Movement Director Nathan Flower and Terry Knickerbocker talk about Movement for Actors and how the performance aspect of the curriculum supports the students' growth.
Terry Knickerbocker: Well I’m Terry Knickerbocker and I’m so excited here to be talking to my
colleague. Why don’t you introduce yourself?
Nate Flower: Hi I’m Nate Flower and I’m head of the movement program here at the Terry
Terry Knickerbocker: So, there are a couple of new initiatives this year, that I’d like to… I’d just
like to talk about, cause they’re really exciting to me at the studio. One is what you did in the,
the movement four class and one are these public sharing that you’ve been doing. So just riff
on those and how they fit into the program, and how you see it even evolving beyond.
Nate Flower: Yeah.
Terry Knickerbocker: Those ideas.
Nate Flower: This summer we have done four performance… Movement installation in the
courtyard’s here at industry city, where I have curated, directed, umm, actors from many
different places that I’ve worked with… some at NYU, some from this studio… and umm, we
are doing hour long performances. Totally improvised, in this courtyards to a public audience.
And, ah, You know the most amazing thing people say when they watch these, they’ll say,
“You know, how much of it is choreographed?” And I’ll say, “well none of it.” And they say’
“well, how do they know what to do? How do they know what to do?” And that’s, they don’t
know it, but they are paying the, the performers and myself a huge compliment because that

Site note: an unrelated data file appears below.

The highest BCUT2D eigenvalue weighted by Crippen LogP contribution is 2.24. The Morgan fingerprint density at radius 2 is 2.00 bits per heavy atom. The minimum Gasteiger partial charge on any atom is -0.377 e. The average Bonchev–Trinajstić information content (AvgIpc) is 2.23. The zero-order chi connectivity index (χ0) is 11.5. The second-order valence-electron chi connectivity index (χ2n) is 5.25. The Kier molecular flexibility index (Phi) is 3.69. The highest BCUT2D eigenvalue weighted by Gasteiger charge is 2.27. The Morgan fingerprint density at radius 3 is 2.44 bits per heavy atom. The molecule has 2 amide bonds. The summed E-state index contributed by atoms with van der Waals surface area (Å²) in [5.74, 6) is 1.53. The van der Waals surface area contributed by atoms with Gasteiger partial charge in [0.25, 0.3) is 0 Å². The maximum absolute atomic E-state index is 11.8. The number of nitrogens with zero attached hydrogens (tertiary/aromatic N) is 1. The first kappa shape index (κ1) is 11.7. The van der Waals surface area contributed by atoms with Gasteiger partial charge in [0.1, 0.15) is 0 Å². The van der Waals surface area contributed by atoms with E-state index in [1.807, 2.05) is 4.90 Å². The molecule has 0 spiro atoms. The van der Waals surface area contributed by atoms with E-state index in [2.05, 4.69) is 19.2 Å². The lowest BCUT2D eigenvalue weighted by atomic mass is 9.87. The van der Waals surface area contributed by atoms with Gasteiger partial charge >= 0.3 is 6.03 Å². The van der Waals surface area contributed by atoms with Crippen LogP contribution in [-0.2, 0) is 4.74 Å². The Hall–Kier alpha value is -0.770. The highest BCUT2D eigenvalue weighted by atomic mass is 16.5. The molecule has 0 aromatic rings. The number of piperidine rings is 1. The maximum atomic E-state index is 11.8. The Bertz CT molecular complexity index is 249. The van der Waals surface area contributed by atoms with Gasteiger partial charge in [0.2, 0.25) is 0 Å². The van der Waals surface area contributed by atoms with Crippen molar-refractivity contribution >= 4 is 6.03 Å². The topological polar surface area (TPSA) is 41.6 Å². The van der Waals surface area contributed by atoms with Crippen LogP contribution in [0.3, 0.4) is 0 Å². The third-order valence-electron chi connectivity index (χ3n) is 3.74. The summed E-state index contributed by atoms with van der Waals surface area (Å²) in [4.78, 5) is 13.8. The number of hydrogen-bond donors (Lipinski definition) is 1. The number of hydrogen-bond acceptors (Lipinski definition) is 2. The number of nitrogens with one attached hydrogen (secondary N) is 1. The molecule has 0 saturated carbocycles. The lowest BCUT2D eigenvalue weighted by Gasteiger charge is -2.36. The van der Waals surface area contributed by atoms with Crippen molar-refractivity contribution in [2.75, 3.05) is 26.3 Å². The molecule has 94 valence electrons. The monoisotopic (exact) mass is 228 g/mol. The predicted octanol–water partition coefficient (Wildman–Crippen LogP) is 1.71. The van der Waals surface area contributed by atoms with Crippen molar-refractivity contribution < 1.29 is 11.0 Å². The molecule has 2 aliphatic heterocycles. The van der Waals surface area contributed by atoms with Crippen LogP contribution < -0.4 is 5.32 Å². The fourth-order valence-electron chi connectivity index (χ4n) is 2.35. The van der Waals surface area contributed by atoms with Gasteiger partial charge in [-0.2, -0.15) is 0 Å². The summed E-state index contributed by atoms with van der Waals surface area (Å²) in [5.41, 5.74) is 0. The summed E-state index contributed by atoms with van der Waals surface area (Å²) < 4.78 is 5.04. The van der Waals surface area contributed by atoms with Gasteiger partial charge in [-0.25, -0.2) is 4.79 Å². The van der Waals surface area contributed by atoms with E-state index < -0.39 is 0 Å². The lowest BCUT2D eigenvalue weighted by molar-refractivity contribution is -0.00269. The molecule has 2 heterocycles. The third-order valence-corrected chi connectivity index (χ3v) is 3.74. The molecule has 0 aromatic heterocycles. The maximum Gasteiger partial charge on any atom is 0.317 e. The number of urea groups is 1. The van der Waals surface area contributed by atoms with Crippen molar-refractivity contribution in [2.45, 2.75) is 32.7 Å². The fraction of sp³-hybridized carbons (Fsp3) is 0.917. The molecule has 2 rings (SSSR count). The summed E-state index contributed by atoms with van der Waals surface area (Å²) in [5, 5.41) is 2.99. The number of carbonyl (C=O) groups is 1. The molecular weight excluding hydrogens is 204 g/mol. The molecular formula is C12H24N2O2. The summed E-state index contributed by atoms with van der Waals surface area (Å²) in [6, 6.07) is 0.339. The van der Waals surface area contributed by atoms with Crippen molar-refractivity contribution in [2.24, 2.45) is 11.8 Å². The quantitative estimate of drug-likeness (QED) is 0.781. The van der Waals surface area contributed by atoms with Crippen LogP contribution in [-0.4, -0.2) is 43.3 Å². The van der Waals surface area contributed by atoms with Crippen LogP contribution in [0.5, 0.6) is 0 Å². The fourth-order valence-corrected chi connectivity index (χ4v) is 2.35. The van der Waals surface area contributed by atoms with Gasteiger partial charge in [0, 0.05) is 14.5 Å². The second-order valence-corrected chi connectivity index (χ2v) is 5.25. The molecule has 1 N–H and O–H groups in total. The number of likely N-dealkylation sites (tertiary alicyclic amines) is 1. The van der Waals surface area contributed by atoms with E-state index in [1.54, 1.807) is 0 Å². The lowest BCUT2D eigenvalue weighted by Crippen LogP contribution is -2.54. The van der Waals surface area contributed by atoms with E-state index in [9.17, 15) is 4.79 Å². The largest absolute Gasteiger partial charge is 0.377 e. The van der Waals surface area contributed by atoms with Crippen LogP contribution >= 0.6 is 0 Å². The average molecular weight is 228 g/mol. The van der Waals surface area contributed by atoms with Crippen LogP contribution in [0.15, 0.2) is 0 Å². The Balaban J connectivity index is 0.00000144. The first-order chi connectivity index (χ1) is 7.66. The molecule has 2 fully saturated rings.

means that, that ensemble, that company of actors, share a language, a vocabulary, and a
artistic, kind of kinesthetic artistic sense of how to create spontaneous improvised physical
performance. The level four class is a semester devoted to the ensemble being led to develop
their own physical performance. So these are actors who have never choreographed anything,
they’ve never really done physical performance, and through series of prompts and ways of
sourcing ideas through music, and poetry and text and even dreams, these actors are
collaboratively developing a movement performance. A physical performance.
Terry Knickerbocker: When you say performance, you mean actually shared…with people.
Nate Flower: Absolutely. And if you ask an actor to move abstractly, how much they will also
wanna act while they do it. I mean, you know, they start demonstrating psychology. They start
showing intensity, and these sort of funny faces. You know. And asking that actor to let go of
that, and just use their body, can be a huge challenge. And then it can also be terrifically
illuminating cause they really have to use their bodies, they can’t hide.